When the first senior at Freedom Prep High School received her college acceptance letter, it was a moment of joy and inspiration for both scholars and staff. The senior graduating class would soon receive many more acceptance letters, and for others such as FPHS Principal Rebecca (Becky) Agostino, it was overwhelming to see their scholars achieving a goal they’ve worked on together for years.
“My first year of leadership was their first year of high school, and we’ve been through so much together,” Ms. Agostino said. “I intellectually understood that that day would come when our first student would get into college, but emotionally it was amazing and it was something that I know the whole team is really proud of.”
The culture at Freedom Prep High School is undeniably different. The school is coming off their largest Black History Month celebration and preparing scholars for their international trips in April. In a recent conversation with the 2018 graduating class, many seniors told Becky that they plan to return to Camden, New Jersey, and make a difference in their city.
“The fact that our scholars are so passionate about making a difference in the community where they’re from, shows how invested they are in our mission and this belief that with support, structure, and love, any young person can accomplish anything,” she said.
Building that level of determination to change the world isn’t easy, but Becky does make it look easy. Jessica Tait, FPHS’ Operations Manager, says Becky’s ability to connect with scholars is something she’s never seen before.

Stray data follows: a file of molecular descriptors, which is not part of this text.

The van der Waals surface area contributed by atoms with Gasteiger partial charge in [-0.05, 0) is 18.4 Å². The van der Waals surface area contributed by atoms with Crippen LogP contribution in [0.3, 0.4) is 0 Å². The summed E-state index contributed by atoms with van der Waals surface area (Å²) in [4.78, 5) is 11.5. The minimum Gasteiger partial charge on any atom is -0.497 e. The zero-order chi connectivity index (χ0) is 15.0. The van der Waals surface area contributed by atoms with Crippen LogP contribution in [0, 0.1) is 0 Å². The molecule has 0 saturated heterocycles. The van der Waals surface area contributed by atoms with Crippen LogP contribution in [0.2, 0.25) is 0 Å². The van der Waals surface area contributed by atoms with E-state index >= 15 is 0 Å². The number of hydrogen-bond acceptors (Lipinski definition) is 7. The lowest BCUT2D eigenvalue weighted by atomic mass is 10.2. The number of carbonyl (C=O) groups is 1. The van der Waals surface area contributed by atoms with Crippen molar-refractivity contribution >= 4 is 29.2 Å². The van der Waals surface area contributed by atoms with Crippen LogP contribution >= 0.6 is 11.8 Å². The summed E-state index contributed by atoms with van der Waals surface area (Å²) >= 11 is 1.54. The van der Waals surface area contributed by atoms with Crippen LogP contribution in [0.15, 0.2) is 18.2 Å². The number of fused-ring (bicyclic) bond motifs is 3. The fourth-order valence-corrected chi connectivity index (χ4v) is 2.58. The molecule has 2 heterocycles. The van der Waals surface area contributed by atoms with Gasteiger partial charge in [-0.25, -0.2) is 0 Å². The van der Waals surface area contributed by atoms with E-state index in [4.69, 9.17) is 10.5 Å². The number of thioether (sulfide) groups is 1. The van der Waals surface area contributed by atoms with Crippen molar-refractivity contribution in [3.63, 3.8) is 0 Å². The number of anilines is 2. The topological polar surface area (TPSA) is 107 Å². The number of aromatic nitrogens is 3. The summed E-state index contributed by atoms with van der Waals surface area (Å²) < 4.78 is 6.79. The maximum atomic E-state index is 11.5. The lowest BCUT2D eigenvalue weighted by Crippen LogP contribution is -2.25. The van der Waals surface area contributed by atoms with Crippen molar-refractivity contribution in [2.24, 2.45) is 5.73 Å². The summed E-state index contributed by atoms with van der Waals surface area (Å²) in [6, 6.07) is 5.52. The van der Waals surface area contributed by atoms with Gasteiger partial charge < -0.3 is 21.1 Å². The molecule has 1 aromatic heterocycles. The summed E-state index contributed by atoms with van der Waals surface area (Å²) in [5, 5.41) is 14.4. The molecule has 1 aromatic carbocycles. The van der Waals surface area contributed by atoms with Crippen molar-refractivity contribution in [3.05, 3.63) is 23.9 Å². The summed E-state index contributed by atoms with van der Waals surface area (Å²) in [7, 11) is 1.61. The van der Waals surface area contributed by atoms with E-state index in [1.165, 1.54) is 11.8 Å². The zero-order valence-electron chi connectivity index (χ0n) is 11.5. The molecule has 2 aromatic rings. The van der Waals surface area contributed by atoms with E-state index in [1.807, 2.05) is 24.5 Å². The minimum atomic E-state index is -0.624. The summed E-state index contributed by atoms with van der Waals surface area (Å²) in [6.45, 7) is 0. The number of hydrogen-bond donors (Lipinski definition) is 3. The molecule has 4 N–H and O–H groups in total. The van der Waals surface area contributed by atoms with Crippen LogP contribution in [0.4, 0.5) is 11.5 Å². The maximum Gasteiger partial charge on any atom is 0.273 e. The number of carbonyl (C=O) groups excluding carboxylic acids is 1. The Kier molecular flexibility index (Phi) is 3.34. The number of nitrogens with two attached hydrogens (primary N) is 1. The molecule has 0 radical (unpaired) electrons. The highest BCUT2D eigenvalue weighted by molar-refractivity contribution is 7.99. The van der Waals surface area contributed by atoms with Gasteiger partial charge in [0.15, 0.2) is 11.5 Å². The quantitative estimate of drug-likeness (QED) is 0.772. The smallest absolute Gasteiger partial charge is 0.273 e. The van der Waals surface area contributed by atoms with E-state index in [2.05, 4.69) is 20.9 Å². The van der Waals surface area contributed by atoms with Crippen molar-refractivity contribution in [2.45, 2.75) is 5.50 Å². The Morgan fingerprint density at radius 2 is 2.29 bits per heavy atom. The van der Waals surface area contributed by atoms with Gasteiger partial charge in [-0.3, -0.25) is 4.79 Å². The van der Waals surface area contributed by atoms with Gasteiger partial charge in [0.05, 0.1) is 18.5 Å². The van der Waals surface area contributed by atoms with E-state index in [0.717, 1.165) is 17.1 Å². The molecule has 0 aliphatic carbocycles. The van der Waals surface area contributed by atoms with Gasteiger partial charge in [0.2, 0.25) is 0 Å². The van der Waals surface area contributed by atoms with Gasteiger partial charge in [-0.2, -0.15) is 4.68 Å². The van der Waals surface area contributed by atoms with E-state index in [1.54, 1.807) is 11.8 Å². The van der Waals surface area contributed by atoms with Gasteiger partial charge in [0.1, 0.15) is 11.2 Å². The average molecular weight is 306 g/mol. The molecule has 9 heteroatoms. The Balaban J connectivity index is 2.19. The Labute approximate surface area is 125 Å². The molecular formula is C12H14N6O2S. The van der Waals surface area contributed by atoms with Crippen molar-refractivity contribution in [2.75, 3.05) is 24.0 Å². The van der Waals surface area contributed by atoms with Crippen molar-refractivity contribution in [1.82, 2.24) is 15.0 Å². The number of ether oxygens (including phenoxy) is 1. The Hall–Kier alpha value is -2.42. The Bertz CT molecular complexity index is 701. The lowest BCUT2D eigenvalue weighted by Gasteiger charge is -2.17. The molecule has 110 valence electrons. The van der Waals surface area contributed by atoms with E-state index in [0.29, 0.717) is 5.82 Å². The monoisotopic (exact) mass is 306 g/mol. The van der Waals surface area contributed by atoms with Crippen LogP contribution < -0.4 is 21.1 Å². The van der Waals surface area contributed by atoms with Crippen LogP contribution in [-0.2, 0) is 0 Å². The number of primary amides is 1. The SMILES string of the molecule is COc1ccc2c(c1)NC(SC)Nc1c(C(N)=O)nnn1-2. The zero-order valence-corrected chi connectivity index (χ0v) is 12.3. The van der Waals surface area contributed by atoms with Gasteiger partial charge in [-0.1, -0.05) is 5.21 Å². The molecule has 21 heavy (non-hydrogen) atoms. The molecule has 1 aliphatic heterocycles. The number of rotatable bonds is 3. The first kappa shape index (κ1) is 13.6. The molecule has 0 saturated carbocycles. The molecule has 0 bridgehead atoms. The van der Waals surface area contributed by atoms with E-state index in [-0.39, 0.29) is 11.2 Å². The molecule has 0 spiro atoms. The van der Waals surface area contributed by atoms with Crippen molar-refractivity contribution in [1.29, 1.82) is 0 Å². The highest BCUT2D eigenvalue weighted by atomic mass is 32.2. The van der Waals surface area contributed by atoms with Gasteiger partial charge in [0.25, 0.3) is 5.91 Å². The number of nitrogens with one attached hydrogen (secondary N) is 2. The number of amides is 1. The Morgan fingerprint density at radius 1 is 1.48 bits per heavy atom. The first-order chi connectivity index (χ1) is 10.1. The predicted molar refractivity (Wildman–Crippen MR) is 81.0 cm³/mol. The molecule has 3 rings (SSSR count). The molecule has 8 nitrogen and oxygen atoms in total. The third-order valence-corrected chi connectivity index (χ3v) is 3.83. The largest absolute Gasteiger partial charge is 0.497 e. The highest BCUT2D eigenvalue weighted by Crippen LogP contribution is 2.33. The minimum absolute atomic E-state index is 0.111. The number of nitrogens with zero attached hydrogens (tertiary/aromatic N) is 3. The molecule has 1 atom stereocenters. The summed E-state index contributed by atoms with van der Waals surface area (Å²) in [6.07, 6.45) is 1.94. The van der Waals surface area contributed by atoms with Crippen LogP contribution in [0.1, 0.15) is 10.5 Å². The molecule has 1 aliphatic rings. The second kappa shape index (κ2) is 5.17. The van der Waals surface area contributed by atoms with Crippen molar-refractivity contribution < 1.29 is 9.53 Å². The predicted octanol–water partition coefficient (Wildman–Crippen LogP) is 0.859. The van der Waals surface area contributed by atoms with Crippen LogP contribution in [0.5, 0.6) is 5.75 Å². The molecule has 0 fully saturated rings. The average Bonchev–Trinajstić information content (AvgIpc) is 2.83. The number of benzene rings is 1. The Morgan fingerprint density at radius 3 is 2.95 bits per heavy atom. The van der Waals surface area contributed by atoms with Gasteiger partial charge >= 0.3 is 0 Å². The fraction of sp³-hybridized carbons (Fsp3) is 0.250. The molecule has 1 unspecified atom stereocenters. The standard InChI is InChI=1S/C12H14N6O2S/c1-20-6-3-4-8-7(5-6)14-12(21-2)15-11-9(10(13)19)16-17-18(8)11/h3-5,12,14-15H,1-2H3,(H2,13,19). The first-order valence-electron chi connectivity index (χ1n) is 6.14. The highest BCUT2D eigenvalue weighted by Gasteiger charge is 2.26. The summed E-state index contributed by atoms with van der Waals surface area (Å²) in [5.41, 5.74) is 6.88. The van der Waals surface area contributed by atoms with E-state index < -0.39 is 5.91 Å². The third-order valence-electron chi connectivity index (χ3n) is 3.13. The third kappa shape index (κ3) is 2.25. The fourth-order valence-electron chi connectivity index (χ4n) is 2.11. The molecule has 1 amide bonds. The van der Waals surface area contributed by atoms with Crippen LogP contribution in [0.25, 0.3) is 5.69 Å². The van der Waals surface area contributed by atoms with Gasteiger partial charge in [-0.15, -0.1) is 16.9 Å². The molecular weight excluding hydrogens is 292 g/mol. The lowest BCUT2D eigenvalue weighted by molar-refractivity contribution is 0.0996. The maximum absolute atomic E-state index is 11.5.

“I found that she has this incredible ability to have conversations with scholars that are emotional and she can – through her infinite wisdom and problem solving – talk them through their emotions and at the same time weave in why we need them to meet the expectation that they’re meeting.”
Jessica says that prior to college interviews, Becky sat down with many of the seniors to help them practice. A level of dedication that she says also carries over to the staff at FPHS.
“She is the type of leader who is always willing to meet with anyone on staff to problem solve anything,” Jessica said. “She truly is fully invested in every single aspect of this building and gives her all every single day.”
Literature teacher Ashley Glover, who began Black History Month town halls at FPHS four years ago, says Becky’s support of her ideas, continual push to grow the event, and support to grow as a teacher, has been extremely empowering. Ashley says Becky’s leadership has created a culture of kindness, community, and empowerment that’s unseen in other places.
“Kindness is something that she’s taught all of us in a way that maybe we weren’t expecting,” Ashley said. “You meet her and understand that her leadership personality is very different and I think it sets a very strong culture and changes everyone around her for the better.”
Becky says that traditionally there is a perception that showing empathy and sensitivity are a sign of weakness. However, Becky argues that leadership in emotional intelligence is key. Understanding how her team feels and working to make them feel better has helped her manage morale.
“I try to speak to my team and our scholars about how the traditional components of female leadership are actually incredible strengths, and help young leaders motivate their teams and lead their teams to success,” she said.
As the 2018 FPHS senior class prepares to graduate, and more with scholars about to follow in their footsteps, Becky says she’s still not done growing as a leader.
“Our school has come so far in the last four years in terms of culture and instruction,” she said. “That being said, I walk through the halls and see a million things I want to do better. I think when you’re surrounded by amazing kids all day, that’s all you can think about. How you can get better for them.”